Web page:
TechnologyOne forced into overseas R&D

Summary:A declining number of IT graduates in Australia is forcing TechnologyOne to look offshore for staff, with the company announcing plans to open an offshore research and development (R&D) centre in coming months.

A declining number of IT graduates in Australia is forcing TechnologyOne to look offshore for staff, with the company announcing plans to open an offshore research and development (R&D) centre in coming months.

Graduate hat toss

(The hat toss image by David Michael Morris,
CC BY-SA 2.0)

Speaking to ZDNet Australia yesterday, TechnologyOne's executive chairman Adrian Di Marco said that he expects to hire between 100 and 200 staff for an R&D centre based outside of Australia in the Asia-Pacific region in the next two years.

"We'll start the trials in the next couple of months ... to prove the concept and then we'll start to grow that. We expect to have 100 to 200 staff in the Asia-Pacific research centre in the next two years," Di Marco said.

"We don't have anywhere near the number of IT graduates coming out that we'd like in Australia," said Di Marco. "If we want to continue to grow the business at the pace we're growing it, will we be able to fulfil the [R&D] needs here in Australia? The answer is no."

While Di Marco didn't say where the new R&D centre would be located, he said that countries like Indonesia had attractive numbers of new graduates.

"We want to make sure we're tapped into another pool. Indonesia, for example, have 20,000 IT graduates a year coming out of there ... that's a big pool we can tap into," he said, adding that the new centre would focus on providing back office support to customers, leaving the Australian centre free to focus on product development.

Part of TechnologyOne's product development includes the re-architecture of its products to work faster and more efficiently on its new cloud-based software suite, dubbed C2.

"The original plan was to have early prototypes and proof-of-concepts shipping [by mid-year], which we are starting to get out there and we'll start to see the first few products come out later this year and we'll progressively release them over 2012 to '13."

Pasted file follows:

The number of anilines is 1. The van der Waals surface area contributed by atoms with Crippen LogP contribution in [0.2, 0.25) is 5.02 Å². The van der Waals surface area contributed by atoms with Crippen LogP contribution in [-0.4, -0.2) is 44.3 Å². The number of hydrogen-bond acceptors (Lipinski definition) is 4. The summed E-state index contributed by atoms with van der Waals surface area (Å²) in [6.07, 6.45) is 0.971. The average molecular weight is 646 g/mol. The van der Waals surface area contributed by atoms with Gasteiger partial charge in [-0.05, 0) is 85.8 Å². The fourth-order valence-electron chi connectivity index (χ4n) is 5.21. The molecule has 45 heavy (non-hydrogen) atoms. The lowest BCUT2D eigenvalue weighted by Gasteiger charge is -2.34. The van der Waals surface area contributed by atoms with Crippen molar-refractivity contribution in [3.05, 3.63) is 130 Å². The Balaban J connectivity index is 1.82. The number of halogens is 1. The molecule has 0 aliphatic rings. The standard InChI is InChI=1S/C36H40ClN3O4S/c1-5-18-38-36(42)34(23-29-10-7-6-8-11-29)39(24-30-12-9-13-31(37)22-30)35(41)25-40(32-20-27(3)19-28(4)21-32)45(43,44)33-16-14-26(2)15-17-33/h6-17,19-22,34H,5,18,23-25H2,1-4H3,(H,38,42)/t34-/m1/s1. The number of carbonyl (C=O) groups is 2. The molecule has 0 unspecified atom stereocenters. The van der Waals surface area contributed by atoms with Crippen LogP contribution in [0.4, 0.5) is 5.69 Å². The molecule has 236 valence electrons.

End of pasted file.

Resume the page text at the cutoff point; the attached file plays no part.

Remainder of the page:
Di Marco said that the development of C2 is part of TechnologyOne's future investment strategy that has already yielded results for the software and services provider.

TechnologyOne yesterday reported a half-yearly net profit before tax increase of 33 per cent, up $2.2 million to $9.1 million. Revenue is also higher, up $12.4 million to $71.6 million.

Di Marco said, however, that despite the strong result, TechnologyOne's UK beachhead continues to be a drag on the business.

"We've had some expansion [in the UK] but it's just a difficult market. The GFC is still unwinding over there and we still think it'll be a couple of years before the UK will come out of its depressed levels. I think it's one of those markets that we'll persevere with. We don't see any immediate relief in the UK for a couple of years to be honest," he said, adding that the UK arm had lost roughly $1.5 million in the last six months.

Di Marco remains optimistic on the region's prospects, however.

"We've got good people and good customers over there. You've just got to see through these things and [understand] that the next couple of years will be painful, but once we get through it'll be a good market for us."

Topics: IT Employment, Government, Government : AU

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A fresh recruit onto the tech journalism battlefield, Luke Hopewell is eager to see some action. After a tour of duty in the belly of the Telstra beast, he is keen to report big stories on the enterprise beat. Drawing on past experience in radio, print and magazine, he plans to ask all the tough questions you want answered.

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